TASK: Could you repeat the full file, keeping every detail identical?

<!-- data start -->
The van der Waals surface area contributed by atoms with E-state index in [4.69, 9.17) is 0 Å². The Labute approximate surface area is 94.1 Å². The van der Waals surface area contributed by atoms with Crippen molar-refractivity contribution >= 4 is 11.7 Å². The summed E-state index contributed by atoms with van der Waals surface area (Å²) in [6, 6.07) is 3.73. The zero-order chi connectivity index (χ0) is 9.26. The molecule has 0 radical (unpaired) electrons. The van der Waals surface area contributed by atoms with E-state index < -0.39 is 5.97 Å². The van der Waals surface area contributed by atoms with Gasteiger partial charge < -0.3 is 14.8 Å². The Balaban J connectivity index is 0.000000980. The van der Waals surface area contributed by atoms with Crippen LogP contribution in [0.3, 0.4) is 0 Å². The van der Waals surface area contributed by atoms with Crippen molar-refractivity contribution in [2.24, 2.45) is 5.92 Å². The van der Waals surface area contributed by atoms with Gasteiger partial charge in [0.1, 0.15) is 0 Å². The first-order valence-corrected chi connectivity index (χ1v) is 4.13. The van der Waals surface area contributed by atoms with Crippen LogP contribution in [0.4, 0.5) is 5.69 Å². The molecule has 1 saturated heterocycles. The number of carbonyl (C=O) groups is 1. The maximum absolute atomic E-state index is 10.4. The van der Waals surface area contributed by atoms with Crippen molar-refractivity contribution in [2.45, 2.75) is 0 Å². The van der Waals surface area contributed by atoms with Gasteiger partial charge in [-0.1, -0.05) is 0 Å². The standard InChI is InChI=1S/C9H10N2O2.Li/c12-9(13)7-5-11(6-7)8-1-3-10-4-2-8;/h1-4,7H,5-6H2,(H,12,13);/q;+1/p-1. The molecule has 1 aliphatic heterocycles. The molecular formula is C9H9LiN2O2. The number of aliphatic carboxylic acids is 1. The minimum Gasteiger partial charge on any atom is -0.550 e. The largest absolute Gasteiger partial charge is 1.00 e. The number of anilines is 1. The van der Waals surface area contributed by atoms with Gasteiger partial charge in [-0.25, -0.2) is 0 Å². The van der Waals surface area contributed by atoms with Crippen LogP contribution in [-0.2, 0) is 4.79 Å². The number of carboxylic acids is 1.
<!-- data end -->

The van der Waals surface area contributed by atoms with E-state index in [4.69, 9.17) is 0 Å². The Labute approximate surface area is 94.1 Å². The van der Waals surface area contributed by atoms with Crippen molar-refractivity contribution >= 4 is 11.7 Å². The summed E-state index contributed by atoms with van der Waals surface area (Å²) in [6, 6.07) is 3.73. The zero-order chi connectivity index (χ0) is 9.26. The molecule has 0 radical (unpaired) electrons. The van der Waals surface area contributed by atoms with E-state index < -0.39 is 5.97 Å². The van der Waals surface area contributed by atoms with Gasteiger partial charge < -0.3 is 14.8 Å². The Balaban J connectivity index is 0.000000980. The van der Waals surface area contributed by atoms with Crippen LogP contribution in [0.3, 0.4) is 0 Å². The van der Waals surface area contributed by atoms with Crippen molar-refractivity contribution in [2.24, 2.45) is 5.92 Å². The van der Waals surface area contributed by atoms with Gasteiger partial charge in [0.1, 0.15) is 0 Å². The first-order valence-corrected chi connectivity index (χ1v) is 4.13. The van der Waals surface area contributed by atoms with Crippen LogP contribution in [0.4, 0.5) is 5.69 Å². The molecule has 1 saturated heterocycles. The number of carbonyl (C=O) groups is 1. The maximum absolute atomic E-state index is 10.4. The van der Waals surface area contributed by atoms with Crippen molar-refractivity contribution in [2.45, 2.75) is 0 Å². The van der Waals surface area contributed by atoms with Gasteiger partial charge in [-0.1, -0.05) is 0 Å². The standard InChI is InChI=1S/C9H10N2O2.Li/c12-9(13)7-5-11(6-7)8-1-3-10-4-2-8;/h1-4,7H,5-6H2,(H,12,13);/q;+1/p-1. The molecule has 1 aliphatic heterocycles. The molecular formula is C9H9LiN2O2. The number of aliphatic carboxylic acids is 1. The minimum Gasteiger partial charge on any atom is -0.550 e. The largest absolute Gasteiger partial charge is 1.00 e. The number of anilines is 1. The van der Waals surface area contributed by atoms with Gasteiger partial charge in [-0.25, -0.2) is 0 Å². The van der Waals surface area contributed by atoms with Crippen LogP contribution in [-0.2, 0) is 4.79 Å². The number of carboxylic acids is 1.